LINGUIST List 2.585

Sat 28 Sep 1991

Misc: Responses

Editor for this issue: <>


Directory

  1. "Bruce E. Nevin", hopefully
  2. Geoffrey Russom, Re: 2.578 Of Mice and Mouses
  3. , be, bes and Nfld. English
  4. , Re: 2.563 Queries
  5. BROADWELL GEORGE AARON, left and right, alienable and inalienable
  6. Logical Language Group, multilingual childhood

Message 1: hopefully

Date: Fri, 27 Sep 91 11:17:03 EDT
From: "Bruce E. Nevin" <bnevinccb.bbn.com>
Subject: hopefully
The problem with hopefully appears to be that it modifies an elided
performative "I say" in e.g.
(1) Hopefully, the train will be on time.
	I say, hopefully, the train will be on time.
In Michael's lovely suggested riposte, frankly can easily be understood
as modifying "give (a damn)" and so hearers do not balk, though in fact
it does IMO modify the performative say just as in (1).
(Hi Michael. What was the group called that xeroxed itself on the cover
of its first album?)
	Bruce Nevin
	bnbbn.com
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Message 2: Re: 2.578 Of Mice and Mouses

Date: Sat, 28 Sep 91 13:22:42 EDT
From: Geoffrey Russom <EL403015brownvm.brown.edu>
Subject: Re: 2.578 Of Mice and Mouses
I have been struck by the fact that "reliefer," once the standard
designation for a relief pitcher, is being replaced by "reliever."
This could have happened if the relief pitcher's function were
described increasingly by the verb "relieve," in which case "reliever"
might be re-formed from the verb rather than from "relief"; but I'm
not at all sure that that has happened.
 -- Rick Russom
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Message 3: be, bes and Nfld. English

Date: Fri, 27 Sep 91 12:20:56 EDT
From: <hharleyAthena.MIT.EDU>
Subject: be, bes and Nfld. English
I just thought I'd note that Nfld. English doesn't derive from Scottish
much (although I think there are a couple of communities of mostly
Scottish origin), nor does it derive *strictly* from Irish, as remarked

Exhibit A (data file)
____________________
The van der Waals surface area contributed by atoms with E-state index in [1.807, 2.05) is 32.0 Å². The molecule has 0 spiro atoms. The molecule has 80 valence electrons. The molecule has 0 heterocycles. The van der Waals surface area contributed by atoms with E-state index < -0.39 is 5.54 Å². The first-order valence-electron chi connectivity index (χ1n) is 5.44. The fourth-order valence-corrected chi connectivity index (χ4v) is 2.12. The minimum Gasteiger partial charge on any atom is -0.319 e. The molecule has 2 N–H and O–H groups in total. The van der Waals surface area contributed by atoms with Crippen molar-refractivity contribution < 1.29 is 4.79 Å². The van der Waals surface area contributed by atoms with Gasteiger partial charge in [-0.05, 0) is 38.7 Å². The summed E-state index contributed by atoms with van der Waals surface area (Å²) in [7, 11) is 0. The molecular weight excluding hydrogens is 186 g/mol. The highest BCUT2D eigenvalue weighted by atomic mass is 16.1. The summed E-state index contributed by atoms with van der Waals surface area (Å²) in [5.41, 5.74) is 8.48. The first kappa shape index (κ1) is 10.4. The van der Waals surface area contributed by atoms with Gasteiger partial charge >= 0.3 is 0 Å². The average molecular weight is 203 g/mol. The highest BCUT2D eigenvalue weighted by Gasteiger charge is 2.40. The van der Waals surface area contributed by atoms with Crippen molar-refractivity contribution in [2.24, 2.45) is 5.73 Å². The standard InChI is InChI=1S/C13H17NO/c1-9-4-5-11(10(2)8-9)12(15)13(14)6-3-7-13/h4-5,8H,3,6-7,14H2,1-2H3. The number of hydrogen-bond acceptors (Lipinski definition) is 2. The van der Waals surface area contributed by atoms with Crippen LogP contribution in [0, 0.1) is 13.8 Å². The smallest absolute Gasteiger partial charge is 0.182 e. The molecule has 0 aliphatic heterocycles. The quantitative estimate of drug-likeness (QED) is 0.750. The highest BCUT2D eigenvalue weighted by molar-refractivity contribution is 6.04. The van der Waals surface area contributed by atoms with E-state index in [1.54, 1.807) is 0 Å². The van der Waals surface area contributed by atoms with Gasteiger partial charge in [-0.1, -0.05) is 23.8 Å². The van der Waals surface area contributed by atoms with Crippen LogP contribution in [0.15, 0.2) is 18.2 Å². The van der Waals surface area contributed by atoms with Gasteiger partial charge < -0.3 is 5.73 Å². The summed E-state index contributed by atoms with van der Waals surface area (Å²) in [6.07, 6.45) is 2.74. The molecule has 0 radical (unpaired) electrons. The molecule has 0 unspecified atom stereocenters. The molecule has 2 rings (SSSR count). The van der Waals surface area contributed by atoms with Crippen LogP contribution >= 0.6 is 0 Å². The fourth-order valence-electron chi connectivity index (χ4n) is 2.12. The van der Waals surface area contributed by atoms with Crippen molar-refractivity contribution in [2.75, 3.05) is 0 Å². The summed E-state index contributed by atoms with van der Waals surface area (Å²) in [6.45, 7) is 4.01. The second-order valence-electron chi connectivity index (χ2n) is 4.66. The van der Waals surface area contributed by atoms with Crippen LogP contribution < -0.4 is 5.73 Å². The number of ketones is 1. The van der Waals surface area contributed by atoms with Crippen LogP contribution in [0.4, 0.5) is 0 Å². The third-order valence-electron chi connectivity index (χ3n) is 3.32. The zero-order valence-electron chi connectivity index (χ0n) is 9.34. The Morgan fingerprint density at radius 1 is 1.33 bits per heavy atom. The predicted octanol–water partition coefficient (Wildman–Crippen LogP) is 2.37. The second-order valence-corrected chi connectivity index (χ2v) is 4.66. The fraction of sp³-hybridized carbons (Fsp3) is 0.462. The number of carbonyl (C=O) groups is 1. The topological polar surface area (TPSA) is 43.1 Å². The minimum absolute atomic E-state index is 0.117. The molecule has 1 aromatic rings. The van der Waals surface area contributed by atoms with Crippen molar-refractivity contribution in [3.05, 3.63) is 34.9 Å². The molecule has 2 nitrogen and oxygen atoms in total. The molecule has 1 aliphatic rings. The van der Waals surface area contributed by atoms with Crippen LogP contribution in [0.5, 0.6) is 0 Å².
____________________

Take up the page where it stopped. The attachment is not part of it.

by someone else. The original settlers were more or less one part
Irish, one part Southern English (Dorset, Devon...) and one part
French from, I think, the Jersey islands, or Geurnsey, or something
like that (it's been awhile since my course in dialects of Nfld. and
Lab.). I'm not sure whether be/bes distributes according to mostly
Irish settlements or mostly English settlements, but my suspicion is
neither, since much mixing and matching went on. (However, the generally
more affluent Irish on the Avalon did have a bigger effect on the
language of the remainder of the province than vice versa, so if
the pattern crops up in English-settled communities that could be why)...
For a discussion of the facts try Harold Paddock at Memorial
University, who's done lots of work on this... he was probably the
CBC interview.
Heidi
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Message 4: Re: 2.563 Queries

Date: Fri, 27 Sep 91 10:12:41 EDT
From: <jharrisAthena.MIT.EDU>
Subject: Re: 2.563 Queries
Carole Chaski (CECEGncsuvm.cc.ncsu.edu) asks about "double modal" questions.
I am a native "might could" speaker, born in Atlanta, GA (but not a syntac-
tician). For me, "we might could get a new car" is perfect, and "we might
could get a new car, couldn't we?" is OK, but everything else (e.g. "...
*mightn't we?", "... *might couldn't we?', "... *might we couldn't?", "...
couldn't we might?") is hopelessly bad. Also, there is no possible non-tag
question like "*might we could get a new car?" or "could we might get a...?"
or, worst of all, "*might could we get a ...?".
These and similar judgments should be easy to (dis)confirm since there must
be zillions of us out there.
Jim Harris
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Message 5: left and right, alienable and inalienable

Date: Fri, 27 Sep 91 10:37:55 -0400
From: BROADWELL GEORGE AARON <gb661csc.albany.edu>